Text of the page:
What are the major causes of intestinal dysbiosis?
- Diets that are quite poor or imbalanced (largely comprised of carbohydrates, fat, or animal products) and lacking nutritional supplementation
- Food allergies or sensitivities
- Frequent antibiotic or drug therapy, such as Prednisone
- An immune system that is suppressed; this can occur for a number of reasons, including emotional distress
- Intestinal infections
- Parasite infestation
It’s important to emphasize that if our intestinal tract were balanced, infestation would rarely occur — even if we were exposed to parasites — as the immune system would work naturally to keep the parasite population under control. However, eating spoiled or heavily infested food will make even a healthy system sick.
Like your hormones, the flora in your digestive system are easily prone to upset and disruption by external sources. This is where stress, self-criticism and anxiety come into play by changing the pH level (the acid/alkaline balance) in your intestines. The intestinal tract is noticeably one of the first areas of the body to react to fear or personal stress (think of the nausea and/or loose-bowel feeling that can accompany stage fright). In a balanced system, once the stress is reduced, the pH balance straightens out and symptoms disappear. In a weakened system, such as occurs under unrelenting stress, the intestines stay irritated and contribute to chronic discomfort.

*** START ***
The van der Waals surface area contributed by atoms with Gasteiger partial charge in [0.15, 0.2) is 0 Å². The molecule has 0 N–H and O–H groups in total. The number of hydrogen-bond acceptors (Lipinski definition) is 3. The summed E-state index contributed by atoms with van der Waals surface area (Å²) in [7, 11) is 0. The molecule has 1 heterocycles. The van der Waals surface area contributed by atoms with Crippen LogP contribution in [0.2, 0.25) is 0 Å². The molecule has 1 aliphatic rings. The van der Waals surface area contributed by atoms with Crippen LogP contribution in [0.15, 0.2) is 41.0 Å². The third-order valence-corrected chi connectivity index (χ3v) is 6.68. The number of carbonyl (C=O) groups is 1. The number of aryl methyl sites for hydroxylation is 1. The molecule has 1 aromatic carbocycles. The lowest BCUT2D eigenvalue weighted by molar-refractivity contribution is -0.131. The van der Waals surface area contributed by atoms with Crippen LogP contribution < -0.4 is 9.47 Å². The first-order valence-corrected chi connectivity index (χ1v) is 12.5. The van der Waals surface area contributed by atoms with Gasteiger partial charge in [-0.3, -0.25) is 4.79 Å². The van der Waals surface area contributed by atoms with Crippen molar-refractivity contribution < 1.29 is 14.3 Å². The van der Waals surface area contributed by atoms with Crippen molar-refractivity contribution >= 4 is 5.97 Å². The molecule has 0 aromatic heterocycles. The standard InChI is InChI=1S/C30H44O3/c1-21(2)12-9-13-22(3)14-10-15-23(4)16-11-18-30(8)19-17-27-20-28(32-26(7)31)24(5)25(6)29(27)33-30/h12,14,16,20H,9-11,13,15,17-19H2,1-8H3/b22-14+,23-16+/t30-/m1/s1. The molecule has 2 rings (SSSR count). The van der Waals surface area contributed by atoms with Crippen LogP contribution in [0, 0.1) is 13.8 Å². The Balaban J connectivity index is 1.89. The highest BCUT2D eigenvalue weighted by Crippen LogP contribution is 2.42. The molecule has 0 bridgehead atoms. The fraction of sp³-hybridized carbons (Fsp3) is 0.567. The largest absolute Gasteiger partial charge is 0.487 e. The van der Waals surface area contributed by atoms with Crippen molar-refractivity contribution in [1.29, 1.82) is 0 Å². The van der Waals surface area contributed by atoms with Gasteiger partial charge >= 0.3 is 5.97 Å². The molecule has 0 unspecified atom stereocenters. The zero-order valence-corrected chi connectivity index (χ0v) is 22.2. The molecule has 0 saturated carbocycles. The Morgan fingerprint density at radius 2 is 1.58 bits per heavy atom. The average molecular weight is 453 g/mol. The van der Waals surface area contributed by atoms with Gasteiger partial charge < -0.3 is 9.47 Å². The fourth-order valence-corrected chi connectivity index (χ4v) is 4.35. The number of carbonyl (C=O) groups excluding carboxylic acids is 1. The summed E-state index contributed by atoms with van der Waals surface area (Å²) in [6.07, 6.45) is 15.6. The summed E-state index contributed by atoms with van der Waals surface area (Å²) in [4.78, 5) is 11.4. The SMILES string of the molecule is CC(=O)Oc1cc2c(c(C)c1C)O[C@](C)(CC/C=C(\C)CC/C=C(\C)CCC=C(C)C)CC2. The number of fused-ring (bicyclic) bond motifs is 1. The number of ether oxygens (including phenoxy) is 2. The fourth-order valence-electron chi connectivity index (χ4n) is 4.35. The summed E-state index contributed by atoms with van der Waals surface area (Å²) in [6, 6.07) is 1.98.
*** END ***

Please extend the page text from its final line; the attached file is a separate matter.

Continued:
The link between dysbiosis and heartburn/acid reflux
Most of us think of IBS in relation to our intestines. It’s useful to know that many women with a diagnosis of IBS also complain of symptoms in their upper GI tract: heartburn/acid reflux, nausea, and stomach pain. These symptoms are related to the rate at which the stomach empties. If the gastric environment is out of balance, the stomach tries to squeeze out its partially digested contents from both ends as quickly as possible. This leads to a burning sensation that many of us self-medicate with antacids. In my experience, acid reflux and chronic heartburn can actually be the result of too little acid in the stomach — not too much.
Overuse of antacids will initially lend some relief only to end up aggravating the underlying condition. In addition, antacid use can lower the acidity of the stomach to such a degree that it loses its ability to protect us from bacterial infection. It is now widely recognized that bacterial infection can cause ulcers. For more information, read our article, “The Link Between IBS, Acid Reflux and Antacids.”
Of course, if you are currently taking prescription medication for heartburn like Nexium or Prilosec, do not stop taking it except with the advice of your primary care provider. If you’d like to seek an alternative (of which there are many), look for an alternative practitioner in your area.
Why are women more prone than men to GI distress?
In the United States and other Western cultures, women are 2-3 times more likely to seek out medical help for digestive disorders than men. There is still a lot of research to be done on this topic, but preliminary data suggest that ovarian hormones (estrogen/progesterone) play a decisive role in digestion.
Most of us are familiar with the bloated feeling that occurs around our period. Some of this feeling may be attributed to how quickly our stomach and intestines empty in the last two weeks of a cycle compared to the first two weeks. Research points to the fact that transit time slows significantly during the last two weeks of a woman’s monthly cycle (luteal phase) with a marked rise in digestive complaints right before a period starts. It also seems clear that post-menopausal women see a similar delay. It would appear that a decline in ovarian hormones is strongly linked to a rise in symptoms of GI distress.